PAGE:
The script by Kaufman and Carriere works in its structure and how the relationships are perceived. The first act is really about Sabina and Tomas with Tereza having to watch while marrying Tomas in a relationship where sex is something mysterious to her. In the second act, there's a scene that's really about Sabina and Tereza and their brief bond. Yet, with Tomas not really aware of what's going on, another observer appears in the form of Franz who doesn't really understand Sabina's role in the love triangle she appears in with Tomas and Tereza. When the third act arrives, Sabina is gone as the film becomes more about the fragile yet tender relationship of Tomas and Tereza and all of their faults. Essentially, the film is about relationships and how fragile they are with each character carrying a different trait.
Tomas is a man filled with charm and bravado who succumbs to habits with women that makes him unfulfilled emotionally. Tereza is a woman who is essentially a woman filled with innocence as she offers love but when it comes to sex, she doesn't really know anything while not wanting to expose herself physically. When she is forced to confront those demons, she becomes confused forcing Tomas to confront his own flaws. Then there's Sabina, she kind of represents the observer of the entire relationship. She’s the only one who understands Tomas' desire for women and Tereza’s insecurities as she tries to help her be confident. Yet, when she is confronted with things like love and security in the form of Franz, it's a world she's not used to since she prefers her own individuality. Therefore, she doesn't appear much in the third act until the end of the film.
Kaufman’s direction is top-notch for its observation and subtle approach towards the film's erotic moments. Whereas nudity is used to titillate or shock the audience, Kaufman does it with emotions where the most erotic moment doesn't have to be a naked woman but rather other body parts like the eyes or what's going on in that scene. In the more politically-driven scenes, the recreation of the invasion isn't shot in Czechoslovakia (due to its political climate at the time) but in France. Yet, the mix of stock footage and real-life footage shot in black-and-white almost made the film documentary-like. While a lot of the film was shot on location in France along with French soundstages and parts of Geneva, Switzerland. The film managed to give that feeling of oppression both physically and psychologically. Credit must go to Kaufman for not overplaying or under-emphasize the drama. Instead, he brings the characters to life and the story itself in what is definitely one of his strongest efforts.
Cinematographer Sven Nykvist brings some gorgeously shot sequences with his mastery craft with wonderful interior shots done with great intimacy. The exteriors are also notable from the lively look of Lyon as Prague in the first act along with the countryside that includes a shot on magic-hour in the third act. Editor Walter Murch also brings his mastery with his wonderful cutting style that plays like a camera capturing the action. Murch's use of stock footage mixed in with recreated shots of the Russian invasion is also genius to convey the chaos as Murch's work is brilliant. Production designer Pierre Guffroy definitely creates wonderful interior designs for the film including his recreation of Prague in the soundstages. Featuring paintings by another artist and a look that is very spacious yet intimate in the first half of the film, the look definitely changes to something more claustrophobic until in the later part of the third act where everything's natural.
Costume designer Ann Roth helps with the film's differing look with the dark clothes that Tomas wears to the exotic lingerie Sabina wears, and the country-like dresses and city-like clothes that Tereza wears. Sound designer Alan Splet does wonderful work with the sound, notably the Russian invasion sequence to bring the layering of sounds from sirens, tanks, and everything that goes on. Music composer Mark Adler brings a soft film score to convey the drama of the Russian Invasion. The rest of the music is flourishing, lyrical piano music by Janacek that soars throughout the entire film.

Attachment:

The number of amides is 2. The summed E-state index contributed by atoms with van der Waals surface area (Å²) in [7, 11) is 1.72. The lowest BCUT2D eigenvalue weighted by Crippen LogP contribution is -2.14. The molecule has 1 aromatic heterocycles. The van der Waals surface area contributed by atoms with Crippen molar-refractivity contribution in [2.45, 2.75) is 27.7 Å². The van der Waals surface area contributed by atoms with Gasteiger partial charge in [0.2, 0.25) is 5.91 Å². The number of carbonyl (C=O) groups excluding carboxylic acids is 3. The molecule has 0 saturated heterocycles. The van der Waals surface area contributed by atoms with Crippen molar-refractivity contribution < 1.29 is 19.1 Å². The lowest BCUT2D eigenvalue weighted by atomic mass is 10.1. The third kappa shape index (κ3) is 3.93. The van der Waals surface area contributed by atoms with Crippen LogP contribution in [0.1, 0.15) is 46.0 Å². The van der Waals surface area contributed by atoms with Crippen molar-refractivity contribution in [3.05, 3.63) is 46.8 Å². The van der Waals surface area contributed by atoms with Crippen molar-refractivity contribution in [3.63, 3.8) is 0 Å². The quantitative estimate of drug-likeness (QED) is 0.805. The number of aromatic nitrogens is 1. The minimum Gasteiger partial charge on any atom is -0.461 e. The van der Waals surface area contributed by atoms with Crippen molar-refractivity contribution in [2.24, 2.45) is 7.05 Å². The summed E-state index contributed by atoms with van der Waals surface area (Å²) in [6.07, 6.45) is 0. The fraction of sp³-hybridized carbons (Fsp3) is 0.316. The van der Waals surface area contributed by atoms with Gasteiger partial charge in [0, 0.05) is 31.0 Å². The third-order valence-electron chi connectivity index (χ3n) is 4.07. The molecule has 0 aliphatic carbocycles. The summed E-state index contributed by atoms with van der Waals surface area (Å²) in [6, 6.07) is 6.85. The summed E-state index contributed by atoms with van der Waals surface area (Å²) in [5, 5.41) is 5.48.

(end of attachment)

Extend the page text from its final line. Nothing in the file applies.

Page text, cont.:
Then there's the film's cast that is wonderfully superb with small performances from Anne Lonnberg as a Swiss photographer, Clovis Cornillac as a young man who harasses Tereza at a bar, Pascale Kalensky as Nurse Katja, Pavel Slaby as Pavel's nephew, and Bruce Myers as a Czech editor. Other minor performances from Tomek Bork, Daniel Olbrychski, and Erland Josephson as the ambassador are very memorable including Stellan Skarsgard as a shady yet charming engineer and Donald Moffat as the chief surgeon. Pavel Landovsky is excellent as Tomas' friend Pavel, a man who loves his pet pig Mephisto while giving Tomas and Tereza a home late in the film as he muses on the changing times. Derek de Lint is great as a Franz, a university professor who falls for Sabina but isn't sure about her quirks as he doesn't realize what kind of life she leads.
In her first American film, Swedish actress Lena Olin gives a magnificent, sensual performance as Sabina. Though her character is kind of a sexpot of sorts, Olin brings depth to the character as some of her more seductive appearance isn’t what she's not wearing but rather what she's showing. It's a brilliant performance from the actress who is truly a joy to watch. Juliette Binoche is amazing as the more introverted Tereza. Binoche displays an innocence and fragility to the character that is unsure about love and sex while being forced to confront her own failures and her relationship with Tomas. Binoche's performance is very strong and engaging while her scene with Olin with the camera is truly one of the most seductive and jaw-dropping for their emotional responses. Daniel Day-Lewis is in great form as Tomas, a charming, womanizing surgeon who seems to love women more than anything. It's also his downfall yet Day-Lewis brings a lot of wit and a sly face to the character that is a joy to watch. His scenes with Binoche and Olin, whether separate or together, are amazing to watch in how he manages to act with them. Even using a Czech accent, Day-Lewis brings a lot of authenticity to the character while remaining witty in his situations.